All of these treatments are anti-healing and can cause further degeneration of arthritic joints. The study points out the need for therapeutic strategies to be redirected. Since the etiology of osteoarthritis is ligament damage it would make sense to strengthen injured and lax ligaments, which is possible through Prolotherapy.
Prolotherapy is an injection technique that induces a mild inflammation thereby stimulating the body to repair weakened ligaments and cartilage. The inflammation dramatically increases blood supply to the ligament and initiates the body’s immune system to lay down new tissue to strengthen injured ligaments. Prolotherapy gives your tissues the resources that are needed to heal. Prolotherapy can reverse joint damage and alleviate osteoarthritis pain permanently.
The science behind joint repair
The body contains three different types of cartilage:
- articular, which covers joint surfaces;
- fibrocartilage, which is found in the knee meniscus and vertebral disk; and
- elastic cartilage, which is found in the outer ear.
They are distinguished by structure, elasticity and strength. Cartilage is a complex, living tissue that lines the bony surface of joints. It provides shock absorption, enabling the joints to withstand weight bearing through the range of motion needed to perform daily activities as well as athletic endeavors. Articular cartilage damage is the most common type of cartilage damage, and can occur as a result either of injury or degeneration caused by wear and tear. Depending on the extent of the damage, and the location of the injury, articular cartilage cells may heal. However, articular cartilage has no direct blood supply, so it has little or no capacity to repair itself. If an injury penetrates the bone beneath the cartilage, the underlying bone provides some blood to the area, improving the chance of healing.
How does degenerative joint disease cause pain?
When ligaments can no longer stabilize joints, muscles and tendons will tense, often increasing a person’s pain. When these soft tissues can no longer do the stabilizing work, the bony surfaces rub against each other.
As the condition develops, the bone around the affected joint thickens, and bony growths called osteophytes form. If the synovial tissue that lines the joint capsule becomes inflamed, fluid may accumulate within the joint. This causes pain and swelling in the joints and decreases their mobility. In later stages of the disease, decreased amounts of cartilage in the joints hinder movement.
Although natural medicine specialists such as Prolotherapy physicians see a clear link between ligament injury and degenerative joint disease, conventional medical practitioners cannot reach consensus on a cause of this condition. They identify certain factors that may increase the risk of developing the disorder, including repeated strenuous activity or reoccurring injury, excessive weight gain, and possibly heredity.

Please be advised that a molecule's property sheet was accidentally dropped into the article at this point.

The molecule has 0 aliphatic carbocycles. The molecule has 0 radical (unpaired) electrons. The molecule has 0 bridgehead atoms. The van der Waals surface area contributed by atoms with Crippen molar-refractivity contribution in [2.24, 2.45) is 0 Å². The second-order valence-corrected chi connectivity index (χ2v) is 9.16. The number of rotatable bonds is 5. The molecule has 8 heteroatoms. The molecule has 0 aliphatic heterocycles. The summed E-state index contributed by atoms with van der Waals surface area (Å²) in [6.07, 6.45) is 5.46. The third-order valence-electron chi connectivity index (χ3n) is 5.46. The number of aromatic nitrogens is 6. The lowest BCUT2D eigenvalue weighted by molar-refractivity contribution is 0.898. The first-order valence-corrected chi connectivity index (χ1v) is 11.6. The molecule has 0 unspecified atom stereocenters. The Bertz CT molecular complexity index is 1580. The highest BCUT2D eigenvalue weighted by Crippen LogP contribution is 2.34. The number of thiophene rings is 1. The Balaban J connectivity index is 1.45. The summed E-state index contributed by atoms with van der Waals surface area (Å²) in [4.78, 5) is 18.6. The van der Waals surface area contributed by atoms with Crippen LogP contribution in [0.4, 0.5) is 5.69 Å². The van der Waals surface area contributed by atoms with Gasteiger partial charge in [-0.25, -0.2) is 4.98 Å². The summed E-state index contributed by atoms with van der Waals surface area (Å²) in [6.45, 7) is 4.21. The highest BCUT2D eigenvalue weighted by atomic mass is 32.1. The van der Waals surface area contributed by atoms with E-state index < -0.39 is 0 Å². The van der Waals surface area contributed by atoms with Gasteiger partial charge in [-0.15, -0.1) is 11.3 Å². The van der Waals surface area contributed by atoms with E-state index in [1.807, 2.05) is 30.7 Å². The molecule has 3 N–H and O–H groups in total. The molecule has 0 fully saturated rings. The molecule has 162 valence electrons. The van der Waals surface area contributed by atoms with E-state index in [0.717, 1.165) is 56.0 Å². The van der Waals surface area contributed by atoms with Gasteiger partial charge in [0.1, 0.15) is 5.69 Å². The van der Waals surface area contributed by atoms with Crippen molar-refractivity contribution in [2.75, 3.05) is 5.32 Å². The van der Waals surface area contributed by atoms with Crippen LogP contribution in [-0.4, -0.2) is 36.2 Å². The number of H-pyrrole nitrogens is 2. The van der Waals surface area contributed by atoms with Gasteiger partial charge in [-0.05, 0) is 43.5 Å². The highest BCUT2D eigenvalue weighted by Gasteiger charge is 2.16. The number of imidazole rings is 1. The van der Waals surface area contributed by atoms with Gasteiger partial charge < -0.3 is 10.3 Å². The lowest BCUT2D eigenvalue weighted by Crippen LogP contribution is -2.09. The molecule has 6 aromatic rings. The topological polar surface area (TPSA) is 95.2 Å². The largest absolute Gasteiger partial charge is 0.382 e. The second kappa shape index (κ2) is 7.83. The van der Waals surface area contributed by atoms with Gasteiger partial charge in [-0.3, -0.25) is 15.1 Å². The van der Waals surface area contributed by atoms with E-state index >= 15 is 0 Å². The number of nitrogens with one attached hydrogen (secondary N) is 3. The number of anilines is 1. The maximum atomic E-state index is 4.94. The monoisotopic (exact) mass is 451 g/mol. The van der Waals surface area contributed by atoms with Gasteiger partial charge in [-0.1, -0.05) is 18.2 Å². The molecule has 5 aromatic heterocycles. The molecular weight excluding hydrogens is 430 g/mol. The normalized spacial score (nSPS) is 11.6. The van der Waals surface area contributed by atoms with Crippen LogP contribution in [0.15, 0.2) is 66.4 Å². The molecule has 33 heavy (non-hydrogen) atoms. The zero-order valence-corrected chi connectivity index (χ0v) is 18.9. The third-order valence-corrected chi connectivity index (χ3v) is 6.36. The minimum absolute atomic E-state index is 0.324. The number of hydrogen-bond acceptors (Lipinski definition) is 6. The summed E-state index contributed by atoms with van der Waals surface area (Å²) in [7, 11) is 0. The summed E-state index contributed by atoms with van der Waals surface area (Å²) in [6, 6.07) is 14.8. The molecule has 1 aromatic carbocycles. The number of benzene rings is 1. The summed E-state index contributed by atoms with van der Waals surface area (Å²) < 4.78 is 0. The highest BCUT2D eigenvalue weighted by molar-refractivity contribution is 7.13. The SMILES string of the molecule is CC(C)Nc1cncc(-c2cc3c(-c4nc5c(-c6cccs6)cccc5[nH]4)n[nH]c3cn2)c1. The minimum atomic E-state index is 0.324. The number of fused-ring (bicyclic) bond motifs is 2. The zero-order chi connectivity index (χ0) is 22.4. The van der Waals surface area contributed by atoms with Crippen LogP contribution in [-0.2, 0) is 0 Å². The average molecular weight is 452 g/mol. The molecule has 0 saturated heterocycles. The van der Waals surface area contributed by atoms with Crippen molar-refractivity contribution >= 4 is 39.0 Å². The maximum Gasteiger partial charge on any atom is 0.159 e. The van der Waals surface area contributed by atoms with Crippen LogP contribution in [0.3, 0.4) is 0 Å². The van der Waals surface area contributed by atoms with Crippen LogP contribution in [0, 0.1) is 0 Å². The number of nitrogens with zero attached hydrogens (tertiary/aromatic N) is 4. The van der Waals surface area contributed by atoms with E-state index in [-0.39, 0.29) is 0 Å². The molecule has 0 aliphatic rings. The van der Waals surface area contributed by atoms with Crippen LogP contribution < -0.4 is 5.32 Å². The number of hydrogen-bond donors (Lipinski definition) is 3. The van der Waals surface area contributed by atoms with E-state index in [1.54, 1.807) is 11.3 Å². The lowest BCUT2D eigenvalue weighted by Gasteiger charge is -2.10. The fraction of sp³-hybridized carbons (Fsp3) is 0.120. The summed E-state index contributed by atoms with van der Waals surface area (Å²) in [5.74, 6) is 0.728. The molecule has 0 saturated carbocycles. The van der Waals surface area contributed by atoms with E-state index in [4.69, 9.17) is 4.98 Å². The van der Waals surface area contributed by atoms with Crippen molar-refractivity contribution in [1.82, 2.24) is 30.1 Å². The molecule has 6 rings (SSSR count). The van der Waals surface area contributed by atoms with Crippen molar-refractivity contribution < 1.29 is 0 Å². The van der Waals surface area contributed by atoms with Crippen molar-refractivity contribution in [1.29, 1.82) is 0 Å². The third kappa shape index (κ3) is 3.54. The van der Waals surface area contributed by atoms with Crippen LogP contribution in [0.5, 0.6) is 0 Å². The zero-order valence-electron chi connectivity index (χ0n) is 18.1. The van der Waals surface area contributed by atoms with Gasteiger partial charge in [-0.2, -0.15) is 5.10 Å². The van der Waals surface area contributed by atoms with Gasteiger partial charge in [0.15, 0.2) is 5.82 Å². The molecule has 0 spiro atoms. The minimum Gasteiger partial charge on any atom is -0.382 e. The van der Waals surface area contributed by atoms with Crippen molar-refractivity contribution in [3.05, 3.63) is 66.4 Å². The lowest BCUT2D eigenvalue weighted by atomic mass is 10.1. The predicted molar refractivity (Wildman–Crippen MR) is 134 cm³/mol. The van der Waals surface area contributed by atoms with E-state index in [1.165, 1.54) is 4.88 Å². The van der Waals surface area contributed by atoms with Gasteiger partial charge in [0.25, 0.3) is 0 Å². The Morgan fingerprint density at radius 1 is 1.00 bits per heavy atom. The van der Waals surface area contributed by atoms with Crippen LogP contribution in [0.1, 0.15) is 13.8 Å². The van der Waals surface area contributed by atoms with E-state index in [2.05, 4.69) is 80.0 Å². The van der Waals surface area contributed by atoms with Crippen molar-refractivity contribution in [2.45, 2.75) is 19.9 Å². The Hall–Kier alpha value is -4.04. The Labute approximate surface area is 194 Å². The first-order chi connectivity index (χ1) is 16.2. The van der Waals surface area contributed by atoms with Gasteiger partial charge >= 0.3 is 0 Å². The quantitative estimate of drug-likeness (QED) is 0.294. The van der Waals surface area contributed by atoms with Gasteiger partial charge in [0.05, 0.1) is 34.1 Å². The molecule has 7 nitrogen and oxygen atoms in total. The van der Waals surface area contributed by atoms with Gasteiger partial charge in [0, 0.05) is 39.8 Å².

Surgery for degenerative joint disease
Finally, when all else fails, patients with osteoarthritis or degenerative joint disease are referred to a surgeon. Although surgery may provide temporary pain relief, this invasive treatment usually makes the condition even worse! Remember, osteoarthritis or degenerative joint disease is the result of an injury to a joint that was never allowed to heal. And healing is possible!
Anti-inflammatory medications, cortisone shots, arthroscopy and surgery used to treat osteoarthritis and degenerative joint disease all contribute to the downward spiral in the development of these conditions. All of these treatments help destroy the articular cartilage, which is the very structure that prevents us from getting arthritis and degenerative joint disease. It will be your choice; choose arthritis for your future or choose Prolotherapy.
Prolotherapy for Treating Degenerative Joint Disease
The way to alleviate pain from degenerative joints is to stimulate soft tissue, ligament and cartilage repair with Prolotherapy. Please see our research articular cartilage repair in the Journal of Prolotherapy.
Osteoarthritis and degenerative joint disease involve the deterioration of the articular cartilage that lines the joints and related changes in adjacent bones and joints. This deterioration occurs because the supporting structures of the joints, primarily the ligaments, become injured . . . NOT because of general wear and tear on the joints or as an inevitable part of aging! Ligament injury is the culprit.
Progression of degenerative joint disease